Exactly three weeks ago, on Oct. 6, Matt Nagy said the 15 snaps Cole Kmet played in the Bears’ Week 4 loss to the Indianapolis Colts was “not enough.”
“He needs to be out there more, No. 1,” Nagy continued. “So we’re aware of that.”
In the immediate aftermath of the Bears’ humbling 24-10 loss to the Los Angeles Rams on Monday Night, in which Kmet was targeted twice on consecutive plays and then not again the rest of the game, Nagy had a similar message.
“Cole Kmet is going to start playing more in this offense,” Nagy said. “He’s deserved it. He earns it. He’s a guy that I think I’m really proud of the way he’s playing. For us, we have to be aware of that, understand that and start using him more.”
Still aware. Still not playing Kmet enough.
Actions need to speak louder than words now that we’re seven weeks into the season and Kmet is still not involved in the Bears’ offense enough. For the first time in 2020, Kmet played more snaps in a game than Demetrius Harris — edging him, 20 to 18 — but he was only on the field for 32 percent of the Bears’ plays Monday.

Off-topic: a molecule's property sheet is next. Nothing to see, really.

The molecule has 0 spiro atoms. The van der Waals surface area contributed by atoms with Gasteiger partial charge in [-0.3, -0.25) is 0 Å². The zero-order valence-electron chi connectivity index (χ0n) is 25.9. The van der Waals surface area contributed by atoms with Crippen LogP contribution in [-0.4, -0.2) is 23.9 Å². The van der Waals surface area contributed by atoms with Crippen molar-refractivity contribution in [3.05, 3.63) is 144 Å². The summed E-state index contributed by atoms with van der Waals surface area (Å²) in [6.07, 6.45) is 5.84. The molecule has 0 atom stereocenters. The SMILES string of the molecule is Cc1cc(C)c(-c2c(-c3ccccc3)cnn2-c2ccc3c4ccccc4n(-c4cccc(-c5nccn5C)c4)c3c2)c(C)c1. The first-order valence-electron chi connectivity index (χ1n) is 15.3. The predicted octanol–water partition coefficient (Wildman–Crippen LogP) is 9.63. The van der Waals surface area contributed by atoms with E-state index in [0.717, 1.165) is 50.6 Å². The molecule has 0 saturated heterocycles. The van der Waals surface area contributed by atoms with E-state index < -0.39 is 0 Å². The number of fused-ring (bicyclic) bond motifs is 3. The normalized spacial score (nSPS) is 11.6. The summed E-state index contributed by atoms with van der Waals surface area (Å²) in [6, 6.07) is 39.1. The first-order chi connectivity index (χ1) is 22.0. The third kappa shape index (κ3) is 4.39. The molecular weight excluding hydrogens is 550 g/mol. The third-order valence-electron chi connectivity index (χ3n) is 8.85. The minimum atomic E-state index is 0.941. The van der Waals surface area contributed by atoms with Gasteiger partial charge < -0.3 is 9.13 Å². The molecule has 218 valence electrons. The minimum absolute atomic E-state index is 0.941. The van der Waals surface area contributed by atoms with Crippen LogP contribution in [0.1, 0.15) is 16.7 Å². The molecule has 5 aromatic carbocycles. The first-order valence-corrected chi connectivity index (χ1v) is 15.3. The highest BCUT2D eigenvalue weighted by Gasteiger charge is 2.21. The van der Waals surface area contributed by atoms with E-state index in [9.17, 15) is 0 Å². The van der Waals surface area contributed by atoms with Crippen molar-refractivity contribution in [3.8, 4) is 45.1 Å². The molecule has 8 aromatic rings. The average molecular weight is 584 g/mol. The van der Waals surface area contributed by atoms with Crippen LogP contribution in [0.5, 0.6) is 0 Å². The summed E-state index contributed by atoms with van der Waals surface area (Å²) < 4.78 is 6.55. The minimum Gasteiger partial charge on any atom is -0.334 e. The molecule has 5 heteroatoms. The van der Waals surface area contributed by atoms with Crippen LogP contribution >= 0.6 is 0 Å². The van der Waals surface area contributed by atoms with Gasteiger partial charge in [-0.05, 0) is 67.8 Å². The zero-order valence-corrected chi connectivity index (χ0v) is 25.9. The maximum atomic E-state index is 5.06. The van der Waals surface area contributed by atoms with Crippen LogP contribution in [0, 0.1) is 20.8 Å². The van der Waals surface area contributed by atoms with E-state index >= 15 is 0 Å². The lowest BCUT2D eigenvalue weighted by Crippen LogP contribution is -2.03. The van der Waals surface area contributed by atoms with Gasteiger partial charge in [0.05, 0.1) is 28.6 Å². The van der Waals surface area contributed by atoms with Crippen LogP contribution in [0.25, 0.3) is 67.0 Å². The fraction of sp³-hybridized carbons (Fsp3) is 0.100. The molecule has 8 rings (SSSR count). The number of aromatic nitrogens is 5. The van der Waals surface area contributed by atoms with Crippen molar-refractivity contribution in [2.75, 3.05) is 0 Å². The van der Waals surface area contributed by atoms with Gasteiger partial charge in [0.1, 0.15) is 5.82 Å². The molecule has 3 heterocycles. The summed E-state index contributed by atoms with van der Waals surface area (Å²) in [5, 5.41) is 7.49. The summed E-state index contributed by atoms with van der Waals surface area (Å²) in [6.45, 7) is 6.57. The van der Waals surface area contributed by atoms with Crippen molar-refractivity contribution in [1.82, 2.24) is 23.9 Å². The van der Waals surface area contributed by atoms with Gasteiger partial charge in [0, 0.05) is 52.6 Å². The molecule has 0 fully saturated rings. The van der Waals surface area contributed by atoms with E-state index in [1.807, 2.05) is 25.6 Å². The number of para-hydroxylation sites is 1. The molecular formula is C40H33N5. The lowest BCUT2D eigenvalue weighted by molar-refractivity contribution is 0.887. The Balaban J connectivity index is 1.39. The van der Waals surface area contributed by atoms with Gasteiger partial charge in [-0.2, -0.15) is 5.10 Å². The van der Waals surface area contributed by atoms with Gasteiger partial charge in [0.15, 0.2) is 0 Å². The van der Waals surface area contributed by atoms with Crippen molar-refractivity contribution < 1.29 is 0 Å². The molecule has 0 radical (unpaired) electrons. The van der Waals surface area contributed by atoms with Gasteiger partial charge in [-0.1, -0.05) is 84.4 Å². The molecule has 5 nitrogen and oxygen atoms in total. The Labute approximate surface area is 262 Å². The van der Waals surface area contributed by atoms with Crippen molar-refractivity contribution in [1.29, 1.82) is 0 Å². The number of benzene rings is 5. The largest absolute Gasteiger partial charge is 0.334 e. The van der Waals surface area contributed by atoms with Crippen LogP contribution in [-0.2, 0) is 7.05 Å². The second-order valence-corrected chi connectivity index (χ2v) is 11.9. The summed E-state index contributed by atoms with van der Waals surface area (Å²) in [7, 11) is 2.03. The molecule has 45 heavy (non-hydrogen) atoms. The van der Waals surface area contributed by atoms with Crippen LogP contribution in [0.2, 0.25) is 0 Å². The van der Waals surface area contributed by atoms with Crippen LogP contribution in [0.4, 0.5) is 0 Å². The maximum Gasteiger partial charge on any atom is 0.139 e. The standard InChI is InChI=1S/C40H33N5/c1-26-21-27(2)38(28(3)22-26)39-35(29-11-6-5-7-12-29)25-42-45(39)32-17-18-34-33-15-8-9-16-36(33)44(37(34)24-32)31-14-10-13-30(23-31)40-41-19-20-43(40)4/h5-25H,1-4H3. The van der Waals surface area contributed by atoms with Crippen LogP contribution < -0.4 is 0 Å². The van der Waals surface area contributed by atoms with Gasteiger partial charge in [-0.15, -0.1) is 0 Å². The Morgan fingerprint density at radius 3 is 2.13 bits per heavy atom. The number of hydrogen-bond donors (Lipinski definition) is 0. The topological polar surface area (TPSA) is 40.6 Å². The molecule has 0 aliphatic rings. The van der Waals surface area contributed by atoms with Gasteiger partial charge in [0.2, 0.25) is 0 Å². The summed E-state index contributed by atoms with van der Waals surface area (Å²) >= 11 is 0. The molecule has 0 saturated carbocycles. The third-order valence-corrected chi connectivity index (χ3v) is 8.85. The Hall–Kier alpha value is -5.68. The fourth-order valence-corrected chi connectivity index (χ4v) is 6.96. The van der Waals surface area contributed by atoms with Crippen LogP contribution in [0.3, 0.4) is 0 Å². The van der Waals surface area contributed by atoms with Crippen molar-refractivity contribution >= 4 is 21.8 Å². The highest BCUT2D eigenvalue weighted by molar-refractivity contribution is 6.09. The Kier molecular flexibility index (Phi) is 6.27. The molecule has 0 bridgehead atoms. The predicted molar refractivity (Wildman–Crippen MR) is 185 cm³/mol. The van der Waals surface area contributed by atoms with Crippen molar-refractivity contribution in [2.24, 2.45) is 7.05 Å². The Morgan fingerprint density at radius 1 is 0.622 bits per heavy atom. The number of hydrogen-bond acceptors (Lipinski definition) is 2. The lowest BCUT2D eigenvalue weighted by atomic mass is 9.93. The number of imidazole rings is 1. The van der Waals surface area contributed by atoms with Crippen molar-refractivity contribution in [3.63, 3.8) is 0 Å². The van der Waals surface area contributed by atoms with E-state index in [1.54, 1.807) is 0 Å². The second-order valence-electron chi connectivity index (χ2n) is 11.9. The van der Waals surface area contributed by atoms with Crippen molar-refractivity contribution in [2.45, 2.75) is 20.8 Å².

Kmet’s rugged 37-yard catch sparked the only scoring drive the Bears’ offense had against the Rams, and was a rare instance of a Bears player just simply making a play on Monday night.
“He’s covered but he made a play,” Nagy said. “Nick threw it and he made a play. That’s a credit to Cole.”
Yet Harris still nearly played more than Kmet, even though those back to back catches came in the first quarter. Harris had an egregious drop for the second straight week and was called for a holding penalty that could’ve been called for a safety since it happened on the border of the field of play and end zone with the Bears backed up deep in their own territory.
But it feels like coaches are leaning on Harris more than Kmet because Harris knows this offense, having played in a version of it under Nagy with the Kansas City Chiefs. So the Bears’ highest-picked player in the 2020 NFL Draft remains stuck in a timeshare with a former undrafted free agent who’s never had more than 18 catches in a season.
The Bears’ offense, though, is broken. They can’t run the ball and there’s no rhythm to the passing attack. Should it matter if Harris “knows” the offense when the offense is a mess?
And should Harris’ knowledge of a mangled, ineffective offense matter just as much as Kmet’s playmaking ability, which he flashed Monday night?
Nagy keeps saying he needs to get Kmet on the field more. It’s time for those words to finally become actions.
Because this offense has nothing to lose. It can't possibly be worse with Kmet playing more, can it?